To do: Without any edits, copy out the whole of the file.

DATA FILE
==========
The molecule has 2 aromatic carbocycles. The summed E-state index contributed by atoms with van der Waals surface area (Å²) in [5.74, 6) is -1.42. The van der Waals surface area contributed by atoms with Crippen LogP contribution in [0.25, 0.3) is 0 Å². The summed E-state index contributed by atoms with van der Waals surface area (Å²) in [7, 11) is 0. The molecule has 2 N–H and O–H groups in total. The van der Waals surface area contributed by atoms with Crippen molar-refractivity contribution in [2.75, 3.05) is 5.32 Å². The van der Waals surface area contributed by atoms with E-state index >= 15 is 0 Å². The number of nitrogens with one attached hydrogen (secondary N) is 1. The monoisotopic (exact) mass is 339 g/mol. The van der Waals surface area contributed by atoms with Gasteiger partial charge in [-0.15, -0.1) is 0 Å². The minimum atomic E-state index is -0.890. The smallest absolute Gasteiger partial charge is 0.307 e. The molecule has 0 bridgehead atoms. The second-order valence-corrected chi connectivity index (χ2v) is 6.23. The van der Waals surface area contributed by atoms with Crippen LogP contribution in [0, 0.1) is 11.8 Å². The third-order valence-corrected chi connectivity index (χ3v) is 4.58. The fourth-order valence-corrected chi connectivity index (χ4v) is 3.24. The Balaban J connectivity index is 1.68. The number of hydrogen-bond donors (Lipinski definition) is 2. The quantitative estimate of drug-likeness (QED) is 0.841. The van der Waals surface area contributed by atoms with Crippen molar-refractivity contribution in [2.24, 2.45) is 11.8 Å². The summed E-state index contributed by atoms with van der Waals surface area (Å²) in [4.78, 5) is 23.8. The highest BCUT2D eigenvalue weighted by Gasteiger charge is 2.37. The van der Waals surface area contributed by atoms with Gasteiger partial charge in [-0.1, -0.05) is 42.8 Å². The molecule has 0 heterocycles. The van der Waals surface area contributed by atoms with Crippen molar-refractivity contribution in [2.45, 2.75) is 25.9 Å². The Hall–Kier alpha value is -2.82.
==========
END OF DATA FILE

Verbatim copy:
The molecule has 2 aromatic carbocycles. The summed E-state index contributed by atoms with van der Waals surface area (Å²) in [5.74, 6) is -1.42. The van der Waals surface area contributed by atoms with Crippen LogP contribution in [0.25, 0.3) is 0 Å². The summed E-state index contributed by atoms with van der Waals surface area (Å²) in [7, 11) is 0. The molecule has 2 N–H and O–H groups in total. The van der Waals surface area contributed by atoms with Crippen molar-refractivity contribution in [2.75, 3.05) is 5.32 Å². The van der Waals surface area contributed by atoms with E-state index >= 15 is 0 Å². The number of nitrogens with one attached hydrogen (secondary N) is 1. The monoisotopic (exact) mass is 339 g/mol. The van der Waals surface area contributed by atoms with Gasteiger partial charge in [-0.15, -0.1) is 0 Å². The minimum atomic E-state index is -0.890. The smallest absolute Gasteiger partial charge is 0.307 e. The molecule has 0 bridgehead atoms. The second-order valence-corrected chi connectivity index (χ2v) is 6.23. The van der Waals surface area contributed by atoms with Crippen LogP contribution in [0, 0.1) is 11.8 Å². The third-order valence-corrected chi connectivity index (χ3v) is 4.58. The fourth-order valence-corrected chi connectivity index (χ4v) is 3.24. The Balaban J connectivity index is 1.68. The number of hydrogen-bond donors (Lipinski definition) is 2. The quantitative estimate of drug-likeness (QED) is 0.841. The van der Waals surface area contributed by atoms with Crippen molar-refractivity contribution in [2.24, 2.45) is 11.8 Å². The summed E-state index contributed by atoms with van der Waals surface area (Å²) in [4.78, 5) is 23.8. The highest BCUT2D eigenvalue weighted by Gasteiger charge is 2.37. The van der Waals surface area contributed by atoms with Gasteiger partial charge in [-0.1, -0.05) is 42.8 Å². The molecule has 0 heterocycles. The van der Waals surface area contributed by atoms with Crippen molar-refractivity contribution in [2.45, 2.75) is 25.9 Å². The Hall–Kier alpha value is -2.82.